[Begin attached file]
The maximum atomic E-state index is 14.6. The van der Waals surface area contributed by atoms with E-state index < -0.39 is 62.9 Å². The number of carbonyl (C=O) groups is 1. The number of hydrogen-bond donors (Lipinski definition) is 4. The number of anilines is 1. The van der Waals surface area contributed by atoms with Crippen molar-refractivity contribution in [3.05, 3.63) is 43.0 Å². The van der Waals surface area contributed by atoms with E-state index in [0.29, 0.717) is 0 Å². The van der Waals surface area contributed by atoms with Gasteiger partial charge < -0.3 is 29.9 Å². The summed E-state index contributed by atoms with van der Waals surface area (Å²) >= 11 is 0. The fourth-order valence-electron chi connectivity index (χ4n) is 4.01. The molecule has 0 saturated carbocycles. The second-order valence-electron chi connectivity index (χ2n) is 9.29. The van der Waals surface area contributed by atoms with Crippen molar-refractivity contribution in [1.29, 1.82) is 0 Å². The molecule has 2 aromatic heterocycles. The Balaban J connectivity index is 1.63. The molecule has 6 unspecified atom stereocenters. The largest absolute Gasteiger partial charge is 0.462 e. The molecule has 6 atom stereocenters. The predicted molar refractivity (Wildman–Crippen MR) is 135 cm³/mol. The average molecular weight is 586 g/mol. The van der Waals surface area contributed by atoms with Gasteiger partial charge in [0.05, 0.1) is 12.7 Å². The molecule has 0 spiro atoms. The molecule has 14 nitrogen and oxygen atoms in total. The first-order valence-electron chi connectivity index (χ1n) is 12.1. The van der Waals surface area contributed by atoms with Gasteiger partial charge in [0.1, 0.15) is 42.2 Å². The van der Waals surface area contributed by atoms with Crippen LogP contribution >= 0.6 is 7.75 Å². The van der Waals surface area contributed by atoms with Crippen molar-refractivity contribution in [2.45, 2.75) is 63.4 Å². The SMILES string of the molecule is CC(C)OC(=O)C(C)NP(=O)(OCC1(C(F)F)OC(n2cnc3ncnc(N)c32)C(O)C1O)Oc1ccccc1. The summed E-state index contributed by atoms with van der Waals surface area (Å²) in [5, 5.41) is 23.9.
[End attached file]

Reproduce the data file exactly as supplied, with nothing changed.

The maximum atomic E-state index is 14.6. The van der Waals surface area contributed by atoms with E-state index < -0.39 is 62.9 Å². The number of carbonyl (C=O) groups is 1. The number of hydrogen-bond donors (Lipinski definition) is 4. The number of anilines is 1. The van der Waals surface area contributed by atoms with Crippen molar-refractivity contribution in [3.05, 3.63) is 43.0 Å². The van der Waals surface area contributed by atoms with E-state index in [0.29, 0.717) is 0 Å². The van der Waals surface area contributed by atoms with Gasteiger partial charge < -0.3 is 29.9 Å². The summed E-state index contributed by atoms with van der Waals surface area (Å²) >= 11 is 0. The fourth-order valence-electron chi connectivity index (χ4n) is 4.01. The molecule has 0 saturated carbocycles. The second-order valence-electron chi connectivity index (χ2n) is 9.29. The van der Waals surface area contributed by atoms with Crippen molar-refractivity contribution in [1.29, 1.82) is 0 Å². The molecule has 2 aromatic heterocycles. The Balaban J connectivity index is 1.63. The molecule has 6 unspecified atom stereocenters. The largest absolute Gasteiger partial charge is 0.462 e. The molecule has 6 atom stereocenters. The predicted molar refractivity (Wildman–Crippen MR) is 135 cm³/mol. The average molecular weight is 586 g/mol. The van der Waals surface area contributed by atoms with Gasteiger partial charge in [0.05, 0.1) is 12.7 Å². The molecule has 0 spiro atoms. The molecule has 14 nitrogen and oxygen atoms in total. The first-order valence-electron chi connectivity index (χ1n) is 12.1. The van der Waals surface area contributed by atoms with Gasteiger partial charge in [0.1, 0.15) is 42.2 Å². The van der Waals surface area contributed by atoms with Crippen LogP contribution >= 0.6 is 7.75 Å². The van der Waals surface area contributed by atoms with Crippen molar-refractivity contribution in [2.45, 2.75) is 63.4 Å². The SMILES string of the molecule is CC(C)OC(=O)C(C)NP(=O)(OCC1(C(F)F)OC(n2cnc3ncnc(N)c32)C(O)C1O)Oc1ccccc1. The summed E-state index contributed by atoms with van der Waals surface area (Å²) in [5, 5.41) is 23.9.